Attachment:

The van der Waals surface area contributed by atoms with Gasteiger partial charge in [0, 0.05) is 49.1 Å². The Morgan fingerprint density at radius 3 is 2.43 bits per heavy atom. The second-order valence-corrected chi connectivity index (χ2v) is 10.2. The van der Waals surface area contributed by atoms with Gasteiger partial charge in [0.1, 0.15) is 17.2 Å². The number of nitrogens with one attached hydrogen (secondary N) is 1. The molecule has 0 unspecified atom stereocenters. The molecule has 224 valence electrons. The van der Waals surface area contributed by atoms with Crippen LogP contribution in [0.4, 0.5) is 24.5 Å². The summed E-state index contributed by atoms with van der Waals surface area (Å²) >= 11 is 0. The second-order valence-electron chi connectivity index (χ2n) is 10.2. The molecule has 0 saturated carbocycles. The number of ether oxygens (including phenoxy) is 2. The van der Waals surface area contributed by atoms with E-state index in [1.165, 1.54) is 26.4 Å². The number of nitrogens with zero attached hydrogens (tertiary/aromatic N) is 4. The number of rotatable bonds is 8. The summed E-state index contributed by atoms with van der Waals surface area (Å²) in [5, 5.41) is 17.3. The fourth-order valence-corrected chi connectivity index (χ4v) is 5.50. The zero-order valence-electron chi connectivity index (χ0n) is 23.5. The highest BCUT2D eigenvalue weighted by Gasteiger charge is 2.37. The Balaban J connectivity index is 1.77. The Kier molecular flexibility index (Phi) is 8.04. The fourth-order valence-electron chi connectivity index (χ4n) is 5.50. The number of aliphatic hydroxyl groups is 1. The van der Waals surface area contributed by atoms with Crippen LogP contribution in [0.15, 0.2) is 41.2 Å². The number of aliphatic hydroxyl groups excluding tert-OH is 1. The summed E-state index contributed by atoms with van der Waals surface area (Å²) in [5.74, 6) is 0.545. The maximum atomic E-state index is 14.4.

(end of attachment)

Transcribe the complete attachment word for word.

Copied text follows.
The van der Waals surface area contributed by atoms with Gasteiger partial charge in [0, 0.05) is 49.1 Å². The Morgan fingerprint density at radius 3 is 2.43 bits per heavy atom. The second-order valence-corrected chi connectivity index (χ2v) is 10.2. The van der Waals surface area contributed by atoms with Gasteiger partial charge in [0.1, 0.15) is 17.2 Å². The number of nitrogens with one attached hydrogen (secondary N) is 1. The molecule has 0 unspecified atom stereocenters. The molecule has 224 valence electrons. The van der Waals surface area contributed by atoms with Crippen LogP contribution in [0.4, 0.5) is 24.5 Å². The summed E-state index contributed by atoms with van der Waals surface area (Å²) >= 11 is 0. The second-order valence-electron chi connectivity index (χ2n) is 10.2. The molecule has 0 saturated carbocycles. The number of ether oxygens (including phenoxy) is 2. The van der Waals surface area contributed by atoms with E-state index in [1.165, 1.54) is 26.4 Å². The number of nitrogens with zero attached hydrogens (tertiary/aromatic N) is 4. The number of rotatable bonds is 8. The summed E-state index contributed by atoms with van der Waals surface area (Å²) in [5, 5.41) is 17.3. The fourth-order valence-corrected chi connectivity index (χ4v) is 5.50. The zero-order valence-electron chi connectivity index (χ0n) is 23.5. The highest BCUT2D eigenvalue weighted by Gasteiger charge is 2.37. The Balaban J connectivity index is 1.77. The Kier molecular flexibility index (Phi) is 8.04. The fourth-order valence-electron chi connectivity index (χ4n) is 5.50. The number of aliphatic hydroxyl groups is 1. The van der Waals surface area contributed by atoms with Crippen LogP contribution in [0.15, 0.2) is 41.2 Å². The number of aliphatic hydroxyl groups excluding tert-OH is 1. The summed E-state index contributed by atoms with van der Waals surface area (Å²) in [5.74, 6) is 0.545. The maximum atomic E-state index is 14.4.